Igor Ahedo Gurrutxaga uses a puzzle to achieve organisational change in public institutions. Solving the puzzle seems difficult, because it requires us to think outside the box. Yet the answer can serve as a metaphor for the need to change an organisation’s attitude
How can we foster organisational change? This is a question I face every time I run a new participatory workshop on institutional organisational design. The civil servants and politicians who take part in these workshops always turn up believing that ideas based on standard models won't work.
Broad consensus exists that there is a mismatch between organisational practice and the growing complexity faced by public institutions. This has encouraged me to suggest that public institutions shift from a technocratic mindset to a new relational-deliberative outlook.
In the workshops I run, participants like the idea that, rather than simply considering what organisations already know, institutions must be able to learn. They can do this using networks of knowledge, action and innovation that transcend individual organisations. This commitment to relational-deliberative planning, however, requires a significant change in the attitude of the technocrats and politicians who run those organisations.
Organisations must start by admitting ignorance (to the extent that reality goes beyond specialised knowledge). In this way, they will be able to see alternative perspectives and thus generate different responses.
Only by first admitting ignorance will organisations be able to see alternative perspectives
Doing so requires organisations to look outwards, towards their social environment and other organisations. They must also look inwards, connecting departments or institutional areas.
We must orient this openness towards relationship and interaction, as a condition for learning and incorporating complexity.
Most professionals and political leaders attending my workshops understand the need to reformulate the framework for looking at institutions. Yet they tend to remain in their comfort zone, and appear resistant to change. Above all, the difficulty of making the new organisational horizon visible hampers discussion.
When tackling organisational problems, our brains crave immediate answers that use predictable connections
More importantly, these change-resistant attitudes predetermine the possible solutions. I have learned that we need a metaphor for changing the way public organisations think. I believe that the need to make visible what it means to change the interpretive framework will respond to organisational difficulties and resistance. But not only this. These difficulties and resistance are also based on our very structure of thought, because the human brain craves immediate answers. To do this, our brains use regularities and predictable connections, which are intimately linked with our practices. This is something I want to change.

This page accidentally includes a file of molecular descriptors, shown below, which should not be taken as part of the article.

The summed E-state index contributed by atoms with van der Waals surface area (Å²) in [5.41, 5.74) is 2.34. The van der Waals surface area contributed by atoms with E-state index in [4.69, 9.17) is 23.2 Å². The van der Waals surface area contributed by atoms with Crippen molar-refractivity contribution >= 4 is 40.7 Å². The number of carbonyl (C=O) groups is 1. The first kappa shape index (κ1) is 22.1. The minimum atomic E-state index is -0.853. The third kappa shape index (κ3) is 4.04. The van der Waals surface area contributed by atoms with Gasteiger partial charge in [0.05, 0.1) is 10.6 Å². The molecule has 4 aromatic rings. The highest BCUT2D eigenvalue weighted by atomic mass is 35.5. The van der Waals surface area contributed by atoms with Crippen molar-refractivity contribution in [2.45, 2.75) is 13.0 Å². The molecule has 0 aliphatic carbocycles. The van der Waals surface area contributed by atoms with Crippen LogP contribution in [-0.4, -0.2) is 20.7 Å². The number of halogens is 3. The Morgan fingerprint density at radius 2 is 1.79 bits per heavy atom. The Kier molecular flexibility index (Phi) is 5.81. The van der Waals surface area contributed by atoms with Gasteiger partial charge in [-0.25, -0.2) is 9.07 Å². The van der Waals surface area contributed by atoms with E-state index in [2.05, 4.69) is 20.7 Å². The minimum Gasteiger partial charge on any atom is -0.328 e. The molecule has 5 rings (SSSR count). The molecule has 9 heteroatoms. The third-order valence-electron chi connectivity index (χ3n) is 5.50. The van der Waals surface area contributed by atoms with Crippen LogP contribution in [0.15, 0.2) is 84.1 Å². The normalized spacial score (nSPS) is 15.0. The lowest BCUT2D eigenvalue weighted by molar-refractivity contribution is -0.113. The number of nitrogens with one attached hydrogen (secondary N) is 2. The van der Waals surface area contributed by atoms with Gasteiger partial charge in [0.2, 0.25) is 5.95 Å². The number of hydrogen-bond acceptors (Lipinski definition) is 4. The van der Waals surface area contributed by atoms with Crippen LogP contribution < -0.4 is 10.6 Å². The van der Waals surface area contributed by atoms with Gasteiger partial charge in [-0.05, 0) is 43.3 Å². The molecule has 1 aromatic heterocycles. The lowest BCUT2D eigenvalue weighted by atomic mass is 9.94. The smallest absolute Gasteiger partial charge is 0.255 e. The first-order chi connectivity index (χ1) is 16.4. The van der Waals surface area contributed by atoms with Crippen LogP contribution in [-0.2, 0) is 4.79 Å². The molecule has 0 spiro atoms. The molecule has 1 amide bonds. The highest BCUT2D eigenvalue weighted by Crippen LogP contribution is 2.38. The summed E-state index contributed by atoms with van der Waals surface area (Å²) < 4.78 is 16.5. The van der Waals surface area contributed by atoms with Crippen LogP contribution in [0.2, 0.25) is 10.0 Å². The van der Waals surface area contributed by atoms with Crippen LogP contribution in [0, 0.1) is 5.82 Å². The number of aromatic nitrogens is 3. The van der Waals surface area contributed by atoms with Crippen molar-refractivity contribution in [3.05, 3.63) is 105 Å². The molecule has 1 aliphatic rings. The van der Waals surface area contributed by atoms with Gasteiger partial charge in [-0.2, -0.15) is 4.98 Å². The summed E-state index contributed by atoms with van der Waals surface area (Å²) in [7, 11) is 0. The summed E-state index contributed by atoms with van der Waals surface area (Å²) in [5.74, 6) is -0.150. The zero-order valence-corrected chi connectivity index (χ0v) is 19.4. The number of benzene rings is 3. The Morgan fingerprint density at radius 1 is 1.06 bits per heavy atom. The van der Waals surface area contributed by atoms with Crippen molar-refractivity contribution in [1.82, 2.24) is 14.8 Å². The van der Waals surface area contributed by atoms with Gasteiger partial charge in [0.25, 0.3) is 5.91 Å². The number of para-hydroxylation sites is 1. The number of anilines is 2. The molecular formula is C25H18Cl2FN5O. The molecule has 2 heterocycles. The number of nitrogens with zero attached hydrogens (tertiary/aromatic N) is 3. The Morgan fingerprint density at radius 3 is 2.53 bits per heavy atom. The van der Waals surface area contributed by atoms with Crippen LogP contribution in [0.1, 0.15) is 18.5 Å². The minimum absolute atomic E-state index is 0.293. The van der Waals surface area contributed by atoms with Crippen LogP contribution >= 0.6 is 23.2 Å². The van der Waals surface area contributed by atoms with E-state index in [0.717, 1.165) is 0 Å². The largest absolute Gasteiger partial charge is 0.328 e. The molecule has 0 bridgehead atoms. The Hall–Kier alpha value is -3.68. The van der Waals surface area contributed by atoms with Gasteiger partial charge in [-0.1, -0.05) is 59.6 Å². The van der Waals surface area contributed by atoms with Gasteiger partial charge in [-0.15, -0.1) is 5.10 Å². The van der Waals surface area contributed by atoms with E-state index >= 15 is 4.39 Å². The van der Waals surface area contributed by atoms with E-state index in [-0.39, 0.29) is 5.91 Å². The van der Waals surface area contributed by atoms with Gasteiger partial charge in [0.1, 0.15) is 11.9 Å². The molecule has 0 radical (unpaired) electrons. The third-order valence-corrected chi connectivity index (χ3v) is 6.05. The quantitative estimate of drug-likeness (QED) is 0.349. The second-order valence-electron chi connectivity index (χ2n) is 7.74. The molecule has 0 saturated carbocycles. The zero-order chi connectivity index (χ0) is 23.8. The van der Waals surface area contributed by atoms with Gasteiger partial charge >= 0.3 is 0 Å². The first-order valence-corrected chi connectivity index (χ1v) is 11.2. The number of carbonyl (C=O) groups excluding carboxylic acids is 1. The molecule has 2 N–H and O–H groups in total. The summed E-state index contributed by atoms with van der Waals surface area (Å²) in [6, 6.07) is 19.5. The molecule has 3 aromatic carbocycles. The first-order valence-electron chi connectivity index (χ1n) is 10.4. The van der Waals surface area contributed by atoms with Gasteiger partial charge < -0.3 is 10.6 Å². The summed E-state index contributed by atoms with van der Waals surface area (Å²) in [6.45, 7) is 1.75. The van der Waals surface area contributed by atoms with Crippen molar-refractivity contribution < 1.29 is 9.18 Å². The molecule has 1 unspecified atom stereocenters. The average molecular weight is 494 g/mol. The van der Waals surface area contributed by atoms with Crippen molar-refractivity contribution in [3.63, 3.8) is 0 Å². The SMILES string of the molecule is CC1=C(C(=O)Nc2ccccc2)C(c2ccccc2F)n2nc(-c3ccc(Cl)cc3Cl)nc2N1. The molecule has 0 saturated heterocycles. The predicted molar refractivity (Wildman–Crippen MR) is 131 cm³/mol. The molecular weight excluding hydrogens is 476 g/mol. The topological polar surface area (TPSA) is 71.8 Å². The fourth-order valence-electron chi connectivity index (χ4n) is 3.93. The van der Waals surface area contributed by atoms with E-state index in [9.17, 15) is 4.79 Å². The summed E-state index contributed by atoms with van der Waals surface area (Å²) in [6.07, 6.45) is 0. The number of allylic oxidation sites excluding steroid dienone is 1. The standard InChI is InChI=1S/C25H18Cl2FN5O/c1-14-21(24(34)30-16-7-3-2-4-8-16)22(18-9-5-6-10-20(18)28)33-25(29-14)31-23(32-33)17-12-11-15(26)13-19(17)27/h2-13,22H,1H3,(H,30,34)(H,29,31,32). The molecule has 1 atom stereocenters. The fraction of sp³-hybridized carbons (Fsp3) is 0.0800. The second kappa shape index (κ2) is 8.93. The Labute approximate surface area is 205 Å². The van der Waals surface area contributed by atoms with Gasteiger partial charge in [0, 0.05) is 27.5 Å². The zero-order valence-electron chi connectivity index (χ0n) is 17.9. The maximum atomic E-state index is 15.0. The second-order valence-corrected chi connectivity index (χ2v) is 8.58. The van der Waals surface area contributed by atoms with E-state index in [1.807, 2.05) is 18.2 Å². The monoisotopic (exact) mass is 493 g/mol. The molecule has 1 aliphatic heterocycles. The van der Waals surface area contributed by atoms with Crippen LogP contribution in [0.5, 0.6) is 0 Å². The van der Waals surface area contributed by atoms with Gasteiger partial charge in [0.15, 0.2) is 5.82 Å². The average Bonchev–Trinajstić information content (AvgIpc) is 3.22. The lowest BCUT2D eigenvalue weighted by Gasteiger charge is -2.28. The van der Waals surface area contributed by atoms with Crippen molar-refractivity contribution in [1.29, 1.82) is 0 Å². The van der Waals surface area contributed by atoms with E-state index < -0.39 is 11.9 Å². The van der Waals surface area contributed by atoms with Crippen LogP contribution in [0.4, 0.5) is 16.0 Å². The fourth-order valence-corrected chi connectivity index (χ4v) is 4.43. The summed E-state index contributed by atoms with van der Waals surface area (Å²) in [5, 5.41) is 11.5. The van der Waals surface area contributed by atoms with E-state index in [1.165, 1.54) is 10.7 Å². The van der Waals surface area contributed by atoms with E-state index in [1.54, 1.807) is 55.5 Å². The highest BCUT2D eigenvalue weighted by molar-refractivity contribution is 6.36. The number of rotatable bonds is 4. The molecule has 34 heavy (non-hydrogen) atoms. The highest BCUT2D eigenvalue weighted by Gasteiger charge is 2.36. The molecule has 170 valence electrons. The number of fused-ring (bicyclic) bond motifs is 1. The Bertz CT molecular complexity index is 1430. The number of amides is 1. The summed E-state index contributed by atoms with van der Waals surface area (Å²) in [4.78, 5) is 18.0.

This need for predictable regularities and connections makes it difficult to solve the puzzle I use for reflecting on institutional organisational change.
I have presented this puzzle to dozens of managers and workers in public organisations as a starting point for reflection. Most have not been able to solve it. This is because our brain makes us see something that does not exist, but that is extremely attractive for a mind that seeks certainties and security: a square.
The difficulty of finding a solution shows how cognitive frameworks determine the way we observe (and act within) reality. The square figure that does not exist is seductive because of its rationality, regularity, and predictability. This is why it emerges in our mind. And this prevents us from finding an answer outside its limits, because it activates paradoxical thinking.
The frustration this exercise causes is a good starting point for demonstrating the difficulty of finding answers to organisational needs using the logic to which we are accustomed. Such logic is permanently present to us, but it no longer fits reality, because reality no longer exists. This exercise helps me show that we no longer know.
The solution also allows me to direct organisational leaders towards organisations that need to learn from a relational-deliberative point of view. As I say, they think outside the box of specialist knowledge to find different answers through outward and inward relational articulation. If we put these recommendations into practice, the answer to the puzzle becomes clear.
This puzzle helps illustrate four key principles. Firstly, realities that do not exist but that are part of our routine (such as the square; here, representing a world designed for technocratic organisations) do not help us solve real problems, such as the need to adapt our organisations.
To solve organisational problems we must look outside, to society, and to other organisations, before structuring the inside
Secondly, to solve problems and connect organisational structures we must look outside (to society, other organisations) before structuring the inside.
Thirdly, with an open, prejudice-free attitude, if the logic we use is relational (joining all the dots in an innovative way), the sum of the parts may be more than the whole appeared.
Finally, the exercise presents implications which go beyond organisational change. It also feeds into the debate on the necessity of societal change. We are in the midst of an ecological, healthcare, economic and political crisis. To avoid political mistrust, we need to ensure that the people running our political systems are able to learn and evolve.